Taliban peace deal 'on the table,' says Esper

US Taliban Negotiate Proposed Seven Day ‘Reduction in Violence

"One thing I can tell you clearly is that the Afghan army, government and North Atlantic Treaty Organisation are working together- whether to go towards peace or to bring pressure on the enemy -and we also will assure our people that defending the past two decades of achievements is the responsibility of our army", Khaild said.

MUNICH ― Defense Secretary Mark Esper on Thursday confirmed a U.S. -Taliban peace deal is "on the table", and that it hinges on a seven-day reduction in violence ― a sign that all sides are closer than ever to ending of the 18-year conflict, America's longest war.

At Munich, the US and Afghan leaders will likely focus on finalizing just how violence reduction is defined, how it's monitored and how long it would have to last for the U.S.to sign a deal with the Taliban, according to Michael Kugelman, the Wilson Center's lead Afghanistan specialist.

"It will be a continual evaluative process as we go forward - if we go forward", Reuters quoted Esper as saying.

"We've said all along that the best, if not the only, solution in Afghanistan is a political agreement".

A deal would commit Taliban insurgents to curb attacks in Afghanistan and the U.S.to reduce its troop presence there.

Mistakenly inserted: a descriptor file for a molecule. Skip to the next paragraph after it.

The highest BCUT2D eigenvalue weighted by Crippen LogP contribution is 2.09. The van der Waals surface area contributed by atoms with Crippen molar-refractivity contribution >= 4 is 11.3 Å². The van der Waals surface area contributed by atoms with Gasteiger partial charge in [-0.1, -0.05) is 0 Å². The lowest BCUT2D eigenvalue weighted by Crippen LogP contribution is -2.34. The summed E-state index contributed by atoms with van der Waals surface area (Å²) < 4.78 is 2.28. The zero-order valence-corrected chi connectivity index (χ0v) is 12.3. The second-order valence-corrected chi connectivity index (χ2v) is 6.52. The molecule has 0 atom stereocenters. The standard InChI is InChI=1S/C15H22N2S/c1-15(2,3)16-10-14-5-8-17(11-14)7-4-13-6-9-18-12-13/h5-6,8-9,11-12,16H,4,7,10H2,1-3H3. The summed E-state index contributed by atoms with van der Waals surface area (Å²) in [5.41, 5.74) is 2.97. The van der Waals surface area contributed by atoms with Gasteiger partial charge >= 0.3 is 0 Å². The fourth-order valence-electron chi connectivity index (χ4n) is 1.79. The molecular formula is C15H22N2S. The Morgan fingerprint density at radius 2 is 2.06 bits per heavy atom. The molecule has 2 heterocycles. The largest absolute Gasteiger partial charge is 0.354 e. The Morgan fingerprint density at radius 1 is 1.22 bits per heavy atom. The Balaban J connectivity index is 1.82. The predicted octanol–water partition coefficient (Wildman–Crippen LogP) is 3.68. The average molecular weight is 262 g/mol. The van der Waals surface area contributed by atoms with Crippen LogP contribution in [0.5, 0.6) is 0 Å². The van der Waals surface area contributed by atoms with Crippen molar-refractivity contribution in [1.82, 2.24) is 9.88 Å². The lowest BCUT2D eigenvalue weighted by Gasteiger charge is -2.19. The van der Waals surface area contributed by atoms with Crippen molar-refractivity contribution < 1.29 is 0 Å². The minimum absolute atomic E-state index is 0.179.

US, Taliban negotiate 7-day reduction in violence: Pentagon
US announces partial Taliban truce amid signs deal is near

The Taliban controls or contests half of Afghanistan, more territory than any time since the group was toppled in 2001 following the terrorist attacks on the U.S. The U.S. now has about 13,000 of the nearly 23,000 foreign troops in Afghanistan, down from a peak of 100,000 in 2011.

"I think we're very close".

"That doesn't mean we'll have one but we'll know over the next two weeks", he said.

Trump's comments were the latest indication of significant progress in negotiations that the United States and the Taliban have been holding since December in Qatar. But the militants continued to refuse to hold official talks with the Afghan government, whom they dismissed as American "puppets".

"They thought that they had to kill people to put themselves in a little better negotiating position", he told reporters, calling the attack "a big mistake". The Taliban has warned that the USA would "lose the most" by cancelling the talks.

On Wednesday, the Taliban issued an ultimatum to Washington after weeks of talks with a USA peace envoy, demanding a reply to their offer of a seven-day reduction of violence, or they would walk away from the negotiating table.



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